Thinking Aloud:  How to teach students – Model….Model….Model
  1. Proper Planning will help to avoid a poor performance.  Have a book prepared and rehearsed.  Mark the particular pages that will best illustrate a strategy that you want the students to understand.  Know your purpose and stick to it, don’t try to cover more material than necessary.
  2. Authenticity is Critical, don’t try to fake it.  The connections, questions, inferences etc. whatever the particular strategy may be has to be heartfelt.  As a result, you must pick quality literature that you love and can make personal connections.
  3. Use Precise Language throughout the think aloud.  Whatever language your class decides upon for a particular strategy, stick to it.
To help students build a common language when sharing connections that they had with their books during a think aloud use these lead questions…

“When I read (or heard) these words... it reminded me of…”
“When I saw the picture of …. it made me think about…”

By asking kids to recall information about the words or pictures it keeps them connected to the text.  When the children or the teacher share the connections to aide in understanding and constructing meaning Miller calls this….

Thinking through the text together

To record their thinking and make it more visual, Miller suggests creating Anchor Charts. (Large 24 by 36 inch charts)  These charts help to show:

  1. connections from one strategy to another
  2. clarify points made
  3. build on earlier learning
  4. simply remember a specific strategy lesson
The First Schema Lesson
Kids need to know that one of the most important things readers do is make connections from what they already know to information in a particular text.  When they think about what they already know this is called using their schema or background knowledge.

  3 Types of Connections are
  1. Text to Self Connections- “it’s kind of like having a conversation going on in your head.”
  2. Text to Text Connections- “can help you understand the new story and make predictions about what may happen based on what you know from the other story.”  Venn diagrams are a great way to illustrate this strategy.
  3. Text to World Connections-students can do this by listening and paying attention to what is happening around them in the world.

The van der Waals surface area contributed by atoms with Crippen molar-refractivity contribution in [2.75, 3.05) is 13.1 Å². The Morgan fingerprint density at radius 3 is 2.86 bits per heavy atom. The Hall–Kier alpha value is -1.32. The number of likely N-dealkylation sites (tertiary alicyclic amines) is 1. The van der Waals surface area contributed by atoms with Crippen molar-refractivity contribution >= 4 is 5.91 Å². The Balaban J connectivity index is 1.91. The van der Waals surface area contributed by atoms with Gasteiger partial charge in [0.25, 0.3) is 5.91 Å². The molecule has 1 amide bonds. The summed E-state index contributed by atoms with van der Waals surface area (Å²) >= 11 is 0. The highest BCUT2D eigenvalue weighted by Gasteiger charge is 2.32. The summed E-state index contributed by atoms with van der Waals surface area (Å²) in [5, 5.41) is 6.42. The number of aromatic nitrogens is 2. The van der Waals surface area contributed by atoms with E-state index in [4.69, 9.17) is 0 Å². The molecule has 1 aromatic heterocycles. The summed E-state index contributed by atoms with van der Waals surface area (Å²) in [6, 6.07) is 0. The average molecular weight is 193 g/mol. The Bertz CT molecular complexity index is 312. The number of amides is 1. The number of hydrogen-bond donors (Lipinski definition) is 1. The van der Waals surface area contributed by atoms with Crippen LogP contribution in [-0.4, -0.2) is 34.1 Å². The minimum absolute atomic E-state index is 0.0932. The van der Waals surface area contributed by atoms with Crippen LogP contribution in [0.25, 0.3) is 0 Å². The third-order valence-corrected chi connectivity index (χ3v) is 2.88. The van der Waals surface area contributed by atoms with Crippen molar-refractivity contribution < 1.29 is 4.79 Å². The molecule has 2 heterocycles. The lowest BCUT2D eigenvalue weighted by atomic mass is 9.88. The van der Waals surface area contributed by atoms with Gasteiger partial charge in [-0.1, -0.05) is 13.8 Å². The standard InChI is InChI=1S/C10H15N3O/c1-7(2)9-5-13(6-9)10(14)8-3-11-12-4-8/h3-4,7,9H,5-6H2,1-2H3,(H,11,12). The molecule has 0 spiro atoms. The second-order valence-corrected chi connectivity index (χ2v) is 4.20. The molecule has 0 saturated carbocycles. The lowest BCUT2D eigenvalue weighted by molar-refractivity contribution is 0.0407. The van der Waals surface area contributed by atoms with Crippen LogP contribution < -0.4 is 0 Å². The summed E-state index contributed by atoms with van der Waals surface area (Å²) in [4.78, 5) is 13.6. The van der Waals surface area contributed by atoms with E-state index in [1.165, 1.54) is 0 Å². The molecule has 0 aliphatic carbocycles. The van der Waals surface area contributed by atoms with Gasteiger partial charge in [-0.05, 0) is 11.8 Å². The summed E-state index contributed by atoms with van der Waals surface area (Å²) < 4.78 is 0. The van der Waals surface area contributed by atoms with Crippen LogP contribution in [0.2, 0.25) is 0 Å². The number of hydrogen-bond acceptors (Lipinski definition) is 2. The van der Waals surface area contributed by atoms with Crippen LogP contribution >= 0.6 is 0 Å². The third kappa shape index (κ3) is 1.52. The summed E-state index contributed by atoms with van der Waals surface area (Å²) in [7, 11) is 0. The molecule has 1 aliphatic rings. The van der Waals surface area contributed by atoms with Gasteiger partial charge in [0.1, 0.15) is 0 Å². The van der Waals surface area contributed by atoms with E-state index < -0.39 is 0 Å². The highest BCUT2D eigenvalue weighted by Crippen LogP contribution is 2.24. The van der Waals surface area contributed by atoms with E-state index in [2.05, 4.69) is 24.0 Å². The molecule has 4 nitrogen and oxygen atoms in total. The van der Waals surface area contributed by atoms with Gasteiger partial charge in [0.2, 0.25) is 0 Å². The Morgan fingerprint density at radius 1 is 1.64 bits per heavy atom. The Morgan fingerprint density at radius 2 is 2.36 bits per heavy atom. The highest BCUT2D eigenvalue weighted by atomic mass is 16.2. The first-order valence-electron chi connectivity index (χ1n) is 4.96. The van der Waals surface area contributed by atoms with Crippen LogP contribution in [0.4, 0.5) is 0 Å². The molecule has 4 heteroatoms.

Building schema for authors, types of text, and text elements.
Younger students make lack schema for particular authors, types of text, and text elements, so teach kids to activate what they know when….
  1. read a book by a familiar author
  2. select a picture book, songbook, or early reader
  3. read poetry, narratives, or expository texts
  ….. This helps them know what to expect and how to make sense of the text.  (Display these charts around the room)

 An example of a schema chart outline:

                         “Activating, Building, and Revising Schema”
Here’s our question?  (Ask question related to the topic of study) 
What’s our schema for this?  What information is already in our mental files about the question asked?
What’s our new learning? What will we add to our mental files? 
What were are misconceptions?  What information will we delete from our mental files?

Tried and True Texts for Schema

1.      Fireflies by Julie Brinkloe
2.      Hazel’s Amazing Mother by Rosemary Wells
3.      I Know a Lady by Charlotte Zolotow
4.      Ira Sleeps Over by Bernard Waber
5.      Koala Lou by Mem Fox
6.      My Great-Aunt Arizona by Gloria Houston
7.      Now One Foot, Now the Other by Tomie dePaola
8.      Oliver Button Is a Sissy by Tomie dePaola
9.      The Relative Came by Cynthia Rylant
10.  Roxaboxen by Alice McLerran
11.  The Snowy Day by Ezra Jack Keats
12.  The Two of Them by Aliki

Attached is a Power Point presentation I found on the Internet that is a great summary of the entire book and has some great materials that can be used with students.  It was created by Sara Humphreys & Gail Neff  Vanas, Caracas 2010.